Let's talk about application here. Say you have a Battery on a LEO case. The client was drunk and is accused of spitting on a police officer and calling him a derogatory term. That is the type of action that begs for a very high bond. So how do we get to non-monetary conditions? Well, you probably don't. But let's say the client has a felony history that includes an escape charge where she took a step out of a police car while handcuffed when she was 18 and she has a history of substance abuse or alcohol issues. In that case, you are going to want to get out in front of any harm. You know the guy (or gal) has a history but you think it is ridiculous. Don't be scared of it, show the court how absurd it is the state is relying on flimsy charges from when the client's prefrontal cortex was still goop. Additionally, you are going to want the court to know, judge we don't need a monetary bond to protect the community, which is one of the court determinations at a bond hearing the court has to make.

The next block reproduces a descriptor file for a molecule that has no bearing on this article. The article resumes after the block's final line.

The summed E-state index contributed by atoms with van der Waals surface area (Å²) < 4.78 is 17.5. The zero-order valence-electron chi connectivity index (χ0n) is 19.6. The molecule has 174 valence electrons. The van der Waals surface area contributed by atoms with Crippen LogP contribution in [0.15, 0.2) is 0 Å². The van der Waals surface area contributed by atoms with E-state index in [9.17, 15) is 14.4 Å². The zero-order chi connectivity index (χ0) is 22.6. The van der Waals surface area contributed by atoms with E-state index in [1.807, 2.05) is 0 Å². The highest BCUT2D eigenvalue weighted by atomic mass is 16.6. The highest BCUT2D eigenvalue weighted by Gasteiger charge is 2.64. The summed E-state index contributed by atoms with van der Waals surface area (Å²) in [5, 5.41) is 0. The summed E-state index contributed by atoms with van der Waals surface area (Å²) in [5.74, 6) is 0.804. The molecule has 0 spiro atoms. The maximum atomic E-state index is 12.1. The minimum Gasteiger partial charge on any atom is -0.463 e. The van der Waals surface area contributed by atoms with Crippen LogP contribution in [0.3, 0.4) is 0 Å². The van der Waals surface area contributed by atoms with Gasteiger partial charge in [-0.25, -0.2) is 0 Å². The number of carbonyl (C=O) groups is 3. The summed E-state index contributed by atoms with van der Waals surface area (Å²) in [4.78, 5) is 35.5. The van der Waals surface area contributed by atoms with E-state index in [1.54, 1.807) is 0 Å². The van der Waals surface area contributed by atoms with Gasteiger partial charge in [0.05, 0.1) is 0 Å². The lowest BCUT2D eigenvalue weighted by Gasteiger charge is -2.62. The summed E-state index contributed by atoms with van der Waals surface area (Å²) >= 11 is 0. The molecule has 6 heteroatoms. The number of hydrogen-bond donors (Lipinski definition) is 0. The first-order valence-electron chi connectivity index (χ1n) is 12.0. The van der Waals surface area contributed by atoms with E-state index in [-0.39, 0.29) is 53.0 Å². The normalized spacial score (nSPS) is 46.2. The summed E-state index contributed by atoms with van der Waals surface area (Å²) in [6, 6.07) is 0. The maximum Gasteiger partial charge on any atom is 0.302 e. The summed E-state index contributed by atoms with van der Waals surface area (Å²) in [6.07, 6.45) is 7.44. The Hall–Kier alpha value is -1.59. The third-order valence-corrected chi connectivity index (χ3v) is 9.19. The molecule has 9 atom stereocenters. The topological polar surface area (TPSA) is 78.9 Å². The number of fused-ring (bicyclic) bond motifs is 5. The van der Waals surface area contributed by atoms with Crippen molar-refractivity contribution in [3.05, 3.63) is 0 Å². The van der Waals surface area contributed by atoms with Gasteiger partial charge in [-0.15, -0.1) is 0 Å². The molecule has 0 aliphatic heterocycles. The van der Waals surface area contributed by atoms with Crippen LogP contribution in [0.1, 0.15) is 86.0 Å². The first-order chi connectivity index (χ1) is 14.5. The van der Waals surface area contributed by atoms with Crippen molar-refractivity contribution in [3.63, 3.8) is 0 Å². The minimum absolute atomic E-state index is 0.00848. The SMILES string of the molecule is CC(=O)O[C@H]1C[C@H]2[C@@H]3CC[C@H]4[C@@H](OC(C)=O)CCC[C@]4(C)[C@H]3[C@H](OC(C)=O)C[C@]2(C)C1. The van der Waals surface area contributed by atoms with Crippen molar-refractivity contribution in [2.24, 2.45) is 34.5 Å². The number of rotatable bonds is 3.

You tell the court we need: A. Random drug testing B. A scram monitor C. to put my client on house arrest pending trial. Your responsibility in this regard is to give the Court the tools and the record to make a determination where the judge won't look like a buffoon in the event our client goes and kills someone while out on bond.

903.046 and Its Layers

Ok, hold on tight. 903.046 is the statute in the State of Florida regarding setting bond. Most everything in this guide is paraphrased, refer to the full statute for the language. The purpose of setting bond is to make sure the Defendant shows up and that the community is safe. The Statute directs the court to consider some factors that mean absolutely nothing.

Well that's not very nice, Mike. Why do they mean nothing?


So don't ever never ever let a judge tell you he or she can't consider a fact at a bond hearing. That being said, sticking to the enumerated factors tends to receive deference from most judges. You should always establish:

  • Length of residence in the community if applicable;

  • Family ties, whether or not an individual has a parent willing to take care of them;

  • If the case involves drugs or violence or if the individual has a mental or intellectual disorder;